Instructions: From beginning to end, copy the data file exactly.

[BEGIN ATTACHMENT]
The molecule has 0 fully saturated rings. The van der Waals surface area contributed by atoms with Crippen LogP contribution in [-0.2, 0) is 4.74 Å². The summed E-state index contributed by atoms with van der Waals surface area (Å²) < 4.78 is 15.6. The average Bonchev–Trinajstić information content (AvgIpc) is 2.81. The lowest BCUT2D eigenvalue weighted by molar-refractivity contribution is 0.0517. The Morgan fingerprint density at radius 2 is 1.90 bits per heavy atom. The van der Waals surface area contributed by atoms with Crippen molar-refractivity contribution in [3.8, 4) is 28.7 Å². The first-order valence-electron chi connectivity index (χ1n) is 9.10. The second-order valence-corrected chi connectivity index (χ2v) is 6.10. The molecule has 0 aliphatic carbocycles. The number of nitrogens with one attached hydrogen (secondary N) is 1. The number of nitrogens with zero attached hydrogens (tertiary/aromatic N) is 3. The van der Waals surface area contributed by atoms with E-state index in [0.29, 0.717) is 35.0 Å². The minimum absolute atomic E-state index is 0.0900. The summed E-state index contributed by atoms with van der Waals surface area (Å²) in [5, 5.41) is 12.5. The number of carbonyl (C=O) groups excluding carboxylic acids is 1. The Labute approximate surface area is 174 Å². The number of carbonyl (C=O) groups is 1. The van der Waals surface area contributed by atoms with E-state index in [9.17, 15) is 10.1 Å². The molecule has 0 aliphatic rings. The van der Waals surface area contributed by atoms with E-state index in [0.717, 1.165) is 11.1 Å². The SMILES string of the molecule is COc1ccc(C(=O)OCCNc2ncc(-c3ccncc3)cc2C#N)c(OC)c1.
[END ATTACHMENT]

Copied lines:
The molecule has 0 fully saturated rings. The van der Waals surface area contributed by atoms with Crippen LogP contribution in [-0.2, 0) is 4.74 Å². The summed E-state index contributed by atoms with van der Waals surface area (Å²) < 4.78 is 15.6. The average Bonchev–Trinajstić information content (AvgIpc) is 2.81. The lowest BCUT2D eigenvalue weighted by molar-refractivity contribution is 0.0517. The Morgan fingerprint density at radius 2 is 1.90 bits per heavy atom. The van der Waals surface area contributed by atoms with Crippen molar-refractivity contribution in [3.8, 4) is 28.7 Å². The first-order valence-electron chi connectivity index (χ1n) is 9.10. The second-order valence-corrected chi connectivity index (χ2v) is 6.10. The molecule has 0 aliphatic carbocycles. The number of nitrogens with one attached hydrogen (secondary N) is 1. The number of nitrogens with zero attached hydrogens (tertiary/aromatic N) is 3. The van der Waals surface area contributed by atoms with E-state index in [0.29, 0.717) is 35.0 Å². The minimum absolute atomic E-state index is 0.0900. The summed E-state index contributed by atoms with van der Waals surface area (Å²) in [5, 5.41) is 12.5. The number of carbonyl (C=O) groups excluding carboxylic acids is 1. The Labute approximate surface area is 174 Å². The number of carbonyl (C=O) groups is 1. The van der Waals surface area contributed by atoms with E-state index in [9.17, 15) is 10.1 Å². The molecule has 0 aliphatic rings. The van der Waals surface area contributed by atoms with E-state index in [0.717, 1.165) is 11.1 Å². The SMILES string of the molecule is COc1ccc(C(=O)OCCNc2ncc(-c3ccncc3)cc2C#N)c(OC)c1.